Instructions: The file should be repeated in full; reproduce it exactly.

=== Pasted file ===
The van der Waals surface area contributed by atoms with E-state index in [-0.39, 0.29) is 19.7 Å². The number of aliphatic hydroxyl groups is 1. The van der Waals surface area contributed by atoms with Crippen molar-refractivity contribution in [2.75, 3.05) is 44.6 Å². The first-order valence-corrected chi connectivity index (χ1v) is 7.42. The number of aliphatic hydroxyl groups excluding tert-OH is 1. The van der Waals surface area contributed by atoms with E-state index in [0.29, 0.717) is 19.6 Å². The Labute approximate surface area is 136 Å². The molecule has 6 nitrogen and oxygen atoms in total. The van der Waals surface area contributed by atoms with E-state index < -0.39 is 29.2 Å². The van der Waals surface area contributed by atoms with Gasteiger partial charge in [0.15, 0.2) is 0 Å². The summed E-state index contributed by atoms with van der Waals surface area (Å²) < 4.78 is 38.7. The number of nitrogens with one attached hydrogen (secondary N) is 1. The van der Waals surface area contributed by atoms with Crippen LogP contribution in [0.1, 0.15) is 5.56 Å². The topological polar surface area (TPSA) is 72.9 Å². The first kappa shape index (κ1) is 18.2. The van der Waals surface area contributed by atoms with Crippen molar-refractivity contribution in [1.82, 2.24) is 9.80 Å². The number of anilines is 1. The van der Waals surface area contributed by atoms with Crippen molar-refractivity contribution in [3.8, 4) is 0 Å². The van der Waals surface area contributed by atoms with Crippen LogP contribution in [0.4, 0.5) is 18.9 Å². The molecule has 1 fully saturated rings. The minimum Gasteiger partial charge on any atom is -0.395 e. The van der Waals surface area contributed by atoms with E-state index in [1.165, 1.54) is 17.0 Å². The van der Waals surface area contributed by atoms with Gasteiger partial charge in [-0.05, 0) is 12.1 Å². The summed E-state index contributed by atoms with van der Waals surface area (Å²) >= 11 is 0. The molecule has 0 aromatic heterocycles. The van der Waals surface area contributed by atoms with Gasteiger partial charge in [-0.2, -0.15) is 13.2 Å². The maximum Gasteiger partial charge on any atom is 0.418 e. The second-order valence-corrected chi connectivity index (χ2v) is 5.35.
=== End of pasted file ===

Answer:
The van der Waals surface area contributed by atoms with E-state index in [-0.39, 0.29) is 19.7 Å². The number of aliphatic hydroxyl groups is 1. The van der Waals surface area contributed by atoms with Crippen molar-refractivity contribution in [2.75, 3.05) is 44.6 Å². The first-order valence-corrected chi connectivity index (χ1v) is 7.42. The number of aliphatic hydroxyl groups excluding tert-OH is 1. The van der Waals surface area contributed by atoms with E-state index in [0.29, 0.717) is 19.6 Å². The Labute approximate surface area is 136 Å². The molecule has 6 nitrogen and oxygen atoms in total. The van der Waals surface area contributed by atoms with E-state index < -0.39 is 29.2 Å². The van der Waals surface area contributed by atoms with Gasteiger partial charge in [0.15, 0.2) is 0 Å². The summed E-state index contributed by atoms with van der Waals surface area (Å²) < 4.78 is 38.7. The number of nitrogens with one attached hydrogen (secondary N) is 1. The van der Waals surface area contributed by atoms with Crippen LogP contribution in [0.1, 0.15) is 5.56 Å². The topological polar surface area (TPSA) is 72.9 Å². The first kappa shape index (κ1) is 18.2. The van der Waals surface area contributed by atoms with Crippen molar-refractivity contribution in [1.82, 2.24) is 9.80 Å². The number of anilines is 1. The van der Waals surface area contributed by atoms with Crippen molar-refractivity contribution in [3.8, 4) is 0 Å². The van der Waals surface area contributed by atoms with Crippen LogP contribution in [0.4, 0.5) is 18.9 Å². The molecule has 1 fully saturated rings. The minimum Gasteiger partial charge on any atom is -0.395 e. The van der Waals surface area contributed by atoms with E-state index in [1.165, 1.54) is 17.0 Å². The van der Waals surface area contributed by atoms with Gasteiger partial charge in [-0.05, 0) is 12.1 Å². The summed E-state index contributed by atoms with van der Waals surface area (Å²) >= 11 is 0. The molecule has 0 aromatic heterocycles. The van der Waals surface area contributed by atoms with Gasteiger partial charge in [-0.2, -0.15) is 13.2 Å². The maximum Gasteiger partial charge on any atom is 0.418 e. The second-order valence-corrected chi connectivity index (χ2v) is 5.35.